3. Create a budget. Learning to live within your means is an important skill at any age, but starting to budget when you are young will make it that much easier to carry the habit into the future.  Choose an online website (such as Mint.com) that will make your job of budgeting easier.  These online tools allow you to link your bank accounts and credit cards and will begin tracking and categorizing all of your transactions for you.  You’ll want to review your total income vs. spending periodically to make sure you aren’t spending more than you make.  You’ll be able to set up budgets for individual categories and even get text notifications if you go over your pre-set budgets.

4. Start Saving for retirement as soon as you get your first job. The biggest secret to creating wealth is simple – time.  The sooner you start saving the longer your money will have to grow and compound.  Take advantage of the power of compound earnings over time by starting to contribute to your employer retirement plan the day you get your first job.  Sign up to contribute 10% of your salary directly to your company’s retirement savings plan and you’ll be putting yourself on a strong financial path.  If you delay starting retirement contributions until your 30s or 40s, you will have to contribute a significantly larger percentage of your salary each year to catch up.

5. Always maintain an emergency fund. You should always have 6 months’ worth of expenses set aside in a savings account.  This is the money that will get you through any hard times that you experience.  This could be something like an expensive car repair or an unexpected medical bill.  It could also be something much larger like losing your job.  Having an emergency fund in place will keep you from going into debt when life throws you a curve ball.

6. Manage your risk with insurance. Insurance exists so that you can share the risk of something bad happening with other people.  If you own a car you need to have auto insurance.  If you own a home you need to have homeowners insurance.  However, there are other types of insurance that are not good to have, even if they are not required.  You should consider having renters insurance if you rent a home.  Renters insurance will cover the cost to replace damaged or stolen personal items.  When you get your first job you should make sure that you have disability insurance.  This is insurance that will continue to pay you a portion of your wages even if you are unable to work because of a disability.  Oftentimes you can purchase disability insurance through your employer but you can also purchase it in the private marketplace.  When you reach a point in your life where other people are dependent upon you (for example, a spouse and/or children) you’ll want to make sure that you purchase life insurance to protect them in the event you die young.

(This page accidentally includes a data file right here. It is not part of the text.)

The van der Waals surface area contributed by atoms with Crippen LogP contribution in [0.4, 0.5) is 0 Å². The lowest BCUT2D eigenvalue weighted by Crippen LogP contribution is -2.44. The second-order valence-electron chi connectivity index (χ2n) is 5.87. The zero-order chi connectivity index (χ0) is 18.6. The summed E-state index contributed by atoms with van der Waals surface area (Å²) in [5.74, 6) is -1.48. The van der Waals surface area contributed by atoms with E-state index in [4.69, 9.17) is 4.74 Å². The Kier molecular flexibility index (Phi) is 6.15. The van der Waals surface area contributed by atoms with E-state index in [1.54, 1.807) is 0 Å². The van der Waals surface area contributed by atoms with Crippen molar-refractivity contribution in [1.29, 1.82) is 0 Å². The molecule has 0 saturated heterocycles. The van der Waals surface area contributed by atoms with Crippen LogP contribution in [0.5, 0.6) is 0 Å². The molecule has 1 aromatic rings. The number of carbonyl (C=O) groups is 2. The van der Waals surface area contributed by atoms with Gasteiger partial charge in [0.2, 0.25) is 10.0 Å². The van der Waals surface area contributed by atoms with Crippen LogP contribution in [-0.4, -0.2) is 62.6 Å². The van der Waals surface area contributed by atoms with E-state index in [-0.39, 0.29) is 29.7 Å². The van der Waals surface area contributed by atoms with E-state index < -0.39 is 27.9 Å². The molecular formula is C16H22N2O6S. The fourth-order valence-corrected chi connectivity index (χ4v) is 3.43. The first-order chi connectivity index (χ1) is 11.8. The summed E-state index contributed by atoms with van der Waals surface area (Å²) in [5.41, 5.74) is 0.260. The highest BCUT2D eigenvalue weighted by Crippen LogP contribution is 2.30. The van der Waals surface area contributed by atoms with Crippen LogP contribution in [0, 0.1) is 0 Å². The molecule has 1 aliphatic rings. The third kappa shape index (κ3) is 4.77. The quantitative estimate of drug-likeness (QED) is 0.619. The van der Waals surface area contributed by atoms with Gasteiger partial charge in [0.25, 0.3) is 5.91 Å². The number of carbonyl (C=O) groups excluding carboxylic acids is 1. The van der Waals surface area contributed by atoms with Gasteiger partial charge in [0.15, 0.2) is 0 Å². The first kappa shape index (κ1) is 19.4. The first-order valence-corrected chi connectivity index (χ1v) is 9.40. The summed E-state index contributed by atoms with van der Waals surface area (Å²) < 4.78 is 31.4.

7. Avoid lifestyle creep. Decide now that you are not going to live your life trying to “keep up with the Jones’”.  One of the most harmful financial choices people make is to keep expanding their lifestyle every time they get a raise.  This not only means that they save less over their working life, but they also become accustomed to a lifestyle that they won’t be able to maintain in retirement.  Make a promise to yourself now that every time you get a raise you’ll use at least half of it to increase the amount you save each year.

Follow these tips and you’ll have a good (and early!) start towards financial independence.  These early steps are things you can do easily by yourself.  However, you should consider working with a Certified Financial Planner™ to build a financial plan once life starts getting more complicated.  A good time to build a financial plan is at big life milestones, such as getting married, having your first child or getting a big promotion.  A financial planner is skilled at helping you look at the big picture and make good money decisions that will help guide you towards your future goals.

 

The information being provided is for informational and educational purposes only. It is not intended to provide specific advice or recommendations. All efforts have been made to report true and accurate information.  The information being delivered today is subject to change without notice. For additional information about AHC Advisors (CRD #127364) please visit the SEC Website at www.adviserinfo.sec.gov.  For a copy of the firms ADV Part 2 Brochure, please contact us at 630-762-8185 or e-Mail at info@ahcadvisors.com. Please also see our website at www.ahc.advisors.com